The 1950 Wall Sofa is an excellent example of Finn Juhl's tropism for the so-called free art of his time, but also of his ambition to defy gravity and create movement. Finn Juhl used this sofa in several of his interior design projects, such as the Villa Aubertin in Denmark, which he designed in 1952, and the Nordenfjeldske Kunstindustri-museum in Trondheim, Norway.
Finn Juhl's extravagant chairs and sofas from the 1940s and early 1950s are profoundly original. No other furniture designer gave such radical expression to the surreal sculptural forms that dominated that period, in parallel with the trends that were prevalent on the art scene.
The asymmetrical, generously upholstered backrest floats like a René Magritte cloud above the levitating seat, supported by an almost invisible frame. The unusual shape of the backrest is perfectly adapted to the human body, allowing you to sit comfortably in a variety of ways.
The powder-coated tubular steel frame is fixed to the wall, hence the name of the sofa. The sofa is hand-upholstered in Denmark and upholstered in fabric.
Dimensions 192 x 80 x H102 cm – Seat height 37 cm
Materials folded tubular steel frame
Remix 823 + Remix 796
As a teenager, Finn Juhl (1912-1989) wanted to become an art historian after having been fascinated by fine arts since childhood. His father prevented him from doing so and he studied architecture. Later, once his reputation as a furniture designer had been acquired, he would speak of himself as a self-taught man, certainly in reference to this thwarted vocation which forced him to make his intellectual journey alone. His very singular style owes much to this non-linear trajectory, with a very unacademic interpretation of art visible in his work. Finn Juhl began his studies in 1930, a key period that saw the birth of modern design and furniture.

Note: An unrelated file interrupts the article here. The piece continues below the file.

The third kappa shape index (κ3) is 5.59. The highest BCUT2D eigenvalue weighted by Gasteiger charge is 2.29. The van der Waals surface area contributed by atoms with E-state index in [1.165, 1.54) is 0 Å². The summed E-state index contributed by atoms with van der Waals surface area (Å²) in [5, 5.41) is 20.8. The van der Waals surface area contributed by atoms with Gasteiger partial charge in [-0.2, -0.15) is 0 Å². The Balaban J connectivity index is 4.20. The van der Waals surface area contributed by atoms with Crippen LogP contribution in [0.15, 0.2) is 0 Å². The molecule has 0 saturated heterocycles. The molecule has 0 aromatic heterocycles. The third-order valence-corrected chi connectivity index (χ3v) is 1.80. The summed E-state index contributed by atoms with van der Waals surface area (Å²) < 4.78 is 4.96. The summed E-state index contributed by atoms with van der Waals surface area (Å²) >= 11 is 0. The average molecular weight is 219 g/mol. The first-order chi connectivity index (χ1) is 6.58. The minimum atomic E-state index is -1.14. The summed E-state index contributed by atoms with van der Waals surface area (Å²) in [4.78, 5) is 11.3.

His ultra-modern offices in the center of Copenhagen greeted visitors with a huge Japanese paper fish, a symbol of imagination. And rather than approaching furniture design from a functional, classical perspective, Finn Juhl approached his work as a sculptor. He sought beauty in volume and form, life and expressiveness. An approach that in the 1940's and 1950's was totally unprecedented. For Finn Juhl, it was clear that a piece of furniture could not be limited to a function, but also had to express an artistic sensibility.
While he remains world-famous for his furniture, Finn Juhl also designed several interior architecture projects and a few industrial products, including IBM typewriters. His greatest commercial success was with the Baker Company in the United States, which allowed him to mass-produce several pieces of furniture.
As an architect, he is known for the interior design of the United Nations Council in New York.